admire. democrats say republicans refused to fully investigate the allegations, that it failed to call more than 30 key witnesses including that russian lawyer. >> the committee's top democrat also points to unanswered questions surrounding that trump to your meeting in particular. a curious phone call. >> don jr., prior to the meeting, when this is being discussed by e-mail, because it's of the sensitive nature and don't want to do it by e-mail. arrangings to call hill. we have the two calls, and the significant thing is they're separated by a third call to a blocked number. now we sought to find out is that blocked number donald trump's blocked number because we found out he used one during the campaign. we asked to subpoena the phone records so we could match up did the receive a phone call at the same time to find out did the
president's son seek the president's permission, the go-ahead to go forward. republicans refused. >> there's another russia connection that's being investigated. it has to do with the russian banker and the nra. we have an exclusive report about that next. plus the porn star stormy daniels and the fixer, michael cohen won't be facing off in court any time soon. what's next? stay with us.
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now a cnn exclusive. biggest gun rights organization in the u.s. is apparently bracing for an investigation. >> the national rifle association, the nra, as it's called, faces scrutiny about its finances and ties to a russian banker and possibly ties to the trump campaign. our sara murray reports. >>reporter: the national rifle association is setting aside years of documents related to its interactions can with a kremlin inklinked banger. they're facing congressional scrutiny. a lifetime member of the nra and one of the prominent russian government officials the u.s. recently slapped with sanctions.
nra is battling allegations of the illegaled money funneled. >> there have been allegations the russians were going to funnel money through the nra. we sought to investigate that. there were witnesses with direct knowledge regarding those allegations we sought to bring in. the republicans refused. >>reporter: the nra has publicly denied. but sources say they are anxiously prepared, collecting documents and dealing with congress alscrutiional scrutiny. a relationship that eventually ensnared members of trump's campaign team inviting congressional scrutiny into advisers including donald trump jr., jar read kushner and jeff sessions. >> i've been a member for a long time and my boys are members so
to get the endorsement is a fantastic honor. >> $30 million in trump's candidacy. according to the center for responsive politics, behind the scene scenes. adding, putin is deadly serious about building a good relationship with mr. president trump. >> here you have in black and white, evidence that there was an effort by the russians to use the nra as their channel, one of their channels to the trump campaign. >> reporter: torshin didn't meet trump at there by they wondered if it was a setup. trump junior told investigators he doesn't ro recall discussing the upcoming election with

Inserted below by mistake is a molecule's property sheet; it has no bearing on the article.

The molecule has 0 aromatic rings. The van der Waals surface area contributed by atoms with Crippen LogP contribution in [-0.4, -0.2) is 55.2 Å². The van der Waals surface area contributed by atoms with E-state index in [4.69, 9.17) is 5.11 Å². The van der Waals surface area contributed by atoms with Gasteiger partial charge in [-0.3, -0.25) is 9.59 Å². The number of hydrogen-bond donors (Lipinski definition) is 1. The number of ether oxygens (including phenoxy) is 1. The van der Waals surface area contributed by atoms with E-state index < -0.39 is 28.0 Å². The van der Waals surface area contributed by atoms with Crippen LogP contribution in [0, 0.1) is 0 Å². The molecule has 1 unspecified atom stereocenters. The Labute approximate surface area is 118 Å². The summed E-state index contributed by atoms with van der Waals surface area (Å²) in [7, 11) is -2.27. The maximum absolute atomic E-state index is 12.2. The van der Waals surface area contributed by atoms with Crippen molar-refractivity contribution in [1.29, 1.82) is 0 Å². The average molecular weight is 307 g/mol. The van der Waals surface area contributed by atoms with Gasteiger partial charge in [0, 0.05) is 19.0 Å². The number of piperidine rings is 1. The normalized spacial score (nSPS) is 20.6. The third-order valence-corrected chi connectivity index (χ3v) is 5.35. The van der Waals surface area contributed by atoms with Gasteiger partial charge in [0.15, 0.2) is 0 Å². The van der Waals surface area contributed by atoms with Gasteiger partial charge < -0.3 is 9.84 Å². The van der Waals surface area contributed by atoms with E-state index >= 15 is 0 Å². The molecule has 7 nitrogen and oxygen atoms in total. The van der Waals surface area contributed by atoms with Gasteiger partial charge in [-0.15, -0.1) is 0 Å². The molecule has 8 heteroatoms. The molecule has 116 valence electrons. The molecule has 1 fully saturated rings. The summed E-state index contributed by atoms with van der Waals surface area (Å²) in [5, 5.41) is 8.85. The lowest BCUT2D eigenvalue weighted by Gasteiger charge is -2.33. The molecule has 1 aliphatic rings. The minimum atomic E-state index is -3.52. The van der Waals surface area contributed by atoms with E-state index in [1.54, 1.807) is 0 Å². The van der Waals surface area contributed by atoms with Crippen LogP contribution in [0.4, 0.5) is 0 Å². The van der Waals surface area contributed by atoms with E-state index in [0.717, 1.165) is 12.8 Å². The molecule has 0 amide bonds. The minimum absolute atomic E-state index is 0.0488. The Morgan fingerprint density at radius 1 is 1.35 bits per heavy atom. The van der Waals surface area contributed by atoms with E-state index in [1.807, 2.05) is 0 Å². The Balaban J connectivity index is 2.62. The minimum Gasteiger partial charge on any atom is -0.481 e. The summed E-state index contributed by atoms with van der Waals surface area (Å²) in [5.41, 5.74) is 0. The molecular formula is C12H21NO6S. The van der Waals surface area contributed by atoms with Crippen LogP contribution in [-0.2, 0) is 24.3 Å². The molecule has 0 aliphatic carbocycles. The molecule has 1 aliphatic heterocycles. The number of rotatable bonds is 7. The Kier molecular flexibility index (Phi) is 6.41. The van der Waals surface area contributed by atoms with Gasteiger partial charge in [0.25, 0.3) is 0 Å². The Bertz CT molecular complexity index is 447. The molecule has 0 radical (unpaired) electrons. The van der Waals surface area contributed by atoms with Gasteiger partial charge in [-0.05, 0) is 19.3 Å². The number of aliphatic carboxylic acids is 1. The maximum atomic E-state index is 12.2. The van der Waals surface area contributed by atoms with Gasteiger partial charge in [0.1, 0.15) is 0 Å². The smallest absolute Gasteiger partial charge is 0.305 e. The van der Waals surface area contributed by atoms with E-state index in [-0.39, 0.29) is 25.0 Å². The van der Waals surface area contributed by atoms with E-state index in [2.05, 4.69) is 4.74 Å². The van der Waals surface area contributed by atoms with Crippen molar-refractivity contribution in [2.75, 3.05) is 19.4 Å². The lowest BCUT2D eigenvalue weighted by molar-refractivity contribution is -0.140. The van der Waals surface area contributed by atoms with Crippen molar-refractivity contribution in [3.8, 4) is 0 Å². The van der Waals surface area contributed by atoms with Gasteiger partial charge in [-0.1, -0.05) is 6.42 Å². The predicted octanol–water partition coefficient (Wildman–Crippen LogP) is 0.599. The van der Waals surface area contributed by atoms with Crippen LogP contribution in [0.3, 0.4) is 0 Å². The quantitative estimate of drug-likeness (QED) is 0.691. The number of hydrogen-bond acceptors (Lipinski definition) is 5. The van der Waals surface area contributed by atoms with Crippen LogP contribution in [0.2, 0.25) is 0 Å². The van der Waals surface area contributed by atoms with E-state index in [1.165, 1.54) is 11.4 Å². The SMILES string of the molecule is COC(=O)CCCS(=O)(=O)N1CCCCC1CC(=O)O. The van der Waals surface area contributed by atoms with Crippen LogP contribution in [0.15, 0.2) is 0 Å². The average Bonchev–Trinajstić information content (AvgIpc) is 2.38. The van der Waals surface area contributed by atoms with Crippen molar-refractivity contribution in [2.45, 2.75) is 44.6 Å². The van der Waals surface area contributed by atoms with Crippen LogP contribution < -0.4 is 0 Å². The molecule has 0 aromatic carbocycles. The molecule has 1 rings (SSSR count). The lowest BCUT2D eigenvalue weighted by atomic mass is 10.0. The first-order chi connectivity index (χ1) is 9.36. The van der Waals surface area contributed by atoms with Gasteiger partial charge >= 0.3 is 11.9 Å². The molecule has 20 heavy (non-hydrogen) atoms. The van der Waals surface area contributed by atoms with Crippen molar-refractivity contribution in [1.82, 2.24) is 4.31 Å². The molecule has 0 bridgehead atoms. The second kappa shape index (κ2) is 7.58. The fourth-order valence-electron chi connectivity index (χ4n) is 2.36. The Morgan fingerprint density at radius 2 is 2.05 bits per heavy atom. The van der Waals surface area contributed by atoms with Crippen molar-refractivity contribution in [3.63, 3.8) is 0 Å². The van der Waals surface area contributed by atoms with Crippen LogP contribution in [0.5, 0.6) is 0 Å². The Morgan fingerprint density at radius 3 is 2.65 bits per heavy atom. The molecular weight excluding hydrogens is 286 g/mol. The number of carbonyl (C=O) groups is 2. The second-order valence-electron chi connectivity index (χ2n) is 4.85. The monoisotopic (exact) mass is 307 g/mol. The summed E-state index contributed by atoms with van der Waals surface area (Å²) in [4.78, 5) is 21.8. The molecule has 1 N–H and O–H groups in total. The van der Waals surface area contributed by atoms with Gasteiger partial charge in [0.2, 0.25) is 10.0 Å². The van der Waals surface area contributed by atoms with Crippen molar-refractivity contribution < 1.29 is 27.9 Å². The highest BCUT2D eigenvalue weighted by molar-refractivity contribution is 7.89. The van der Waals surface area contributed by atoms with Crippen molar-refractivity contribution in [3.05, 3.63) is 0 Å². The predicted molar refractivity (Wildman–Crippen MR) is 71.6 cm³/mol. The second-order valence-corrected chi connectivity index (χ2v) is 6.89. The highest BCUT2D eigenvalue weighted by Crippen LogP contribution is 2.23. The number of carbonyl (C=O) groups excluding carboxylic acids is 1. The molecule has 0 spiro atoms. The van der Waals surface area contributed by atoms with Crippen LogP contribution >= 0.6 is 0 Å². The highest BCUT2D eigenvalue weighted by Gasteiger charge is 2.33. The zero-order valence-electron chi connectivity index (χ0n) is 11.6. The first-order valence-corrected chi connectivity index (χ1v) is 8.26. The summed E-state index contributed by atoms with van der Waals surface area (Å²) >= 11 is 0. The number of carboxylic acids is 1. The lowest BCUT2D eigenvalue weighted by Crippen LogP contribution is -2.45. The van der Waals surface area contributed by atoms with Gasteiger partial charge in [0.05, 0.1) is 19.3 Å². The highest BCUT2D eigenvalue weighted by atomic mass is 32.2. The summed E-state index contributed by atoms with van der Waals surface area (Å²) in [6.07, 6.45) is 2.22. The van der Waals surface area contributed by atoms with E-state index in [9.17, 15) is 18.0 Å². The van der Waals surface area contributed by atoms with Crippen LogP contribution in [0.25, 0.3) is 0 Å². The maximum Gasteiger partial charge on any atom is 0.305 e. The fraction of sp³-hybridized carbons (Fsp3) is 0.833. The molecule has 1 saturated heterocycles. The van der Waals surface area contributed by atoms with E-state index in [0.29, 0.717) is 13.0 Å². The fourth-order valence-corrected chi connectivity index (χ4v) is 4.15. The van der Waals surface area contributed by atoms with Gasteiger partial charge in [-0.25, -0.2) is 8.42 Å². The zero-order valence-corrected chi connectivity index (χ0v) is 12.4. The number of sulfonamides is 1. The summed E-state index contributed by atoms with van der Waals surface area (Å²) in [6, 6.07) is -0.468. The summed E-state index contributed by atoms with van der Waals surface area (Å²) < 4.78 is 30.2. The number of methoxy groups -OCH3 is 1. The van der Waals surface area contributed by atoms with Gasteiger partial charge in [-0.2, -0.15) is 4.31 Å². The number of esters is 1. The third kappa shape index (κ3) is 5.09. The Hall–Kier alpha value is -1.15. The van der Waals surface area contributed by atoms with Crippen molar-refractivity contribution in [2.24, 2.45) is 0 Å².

torshin. in 2015, keen took nra backers to moscow. a country known for its strict firearms laws. nra group went sight-seeing and toured a gun manufacturer. by 2016 they had become fixtures. nra said torshin hasn't made any donations aside from membership dues and hasn't found any foreign donations related to the u.s. election. but russia experts say the close ties to putin and division around guns in america mean his coziness with the nra looks like a classic russian influence operation. >> vladimir putin is using these issues to divide us and make weaker the united states. that's something i believe all of americans ought to be concerned about. >> now the white house, trump campaign and the nra did not comment for the story. when i spoke with david keen he said he did not want to talk
about his 2015 tripp to moscow but said he was not aware of any donations from torshin. >> the leaders are north and south korea ended with lofty goals, will they stick by their words? we'll stus when we come back. plus the u.s. president's attorney n personal attorney gets a re-brief. we'll explain. david. what's going on? oh hey! ♪ that's it? yeah. that's it? everybody two seconds!
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from london to sidney and all points in between. you're watching cnn news room. thank you for being with us. >> here are our top stories. the russian lawyer with the trump campaign officials now says she was also a russian government informant. she tells nbc she was a source of information for russia's prosecutor general. she and the kremlin had earlier denied she worked for the russian government. >> the u.s. president donald trump is praising summit between north and south korea was a quote very positive thing. mr. trump could meet in the coming months but no date or location has been set at this point. sources telling cnn the u.s. favors singapore as the site for that summit. a toddler at the center of a legal battle in the uk has died. 23 month old had a degenerative brain condition. measures were with drawn on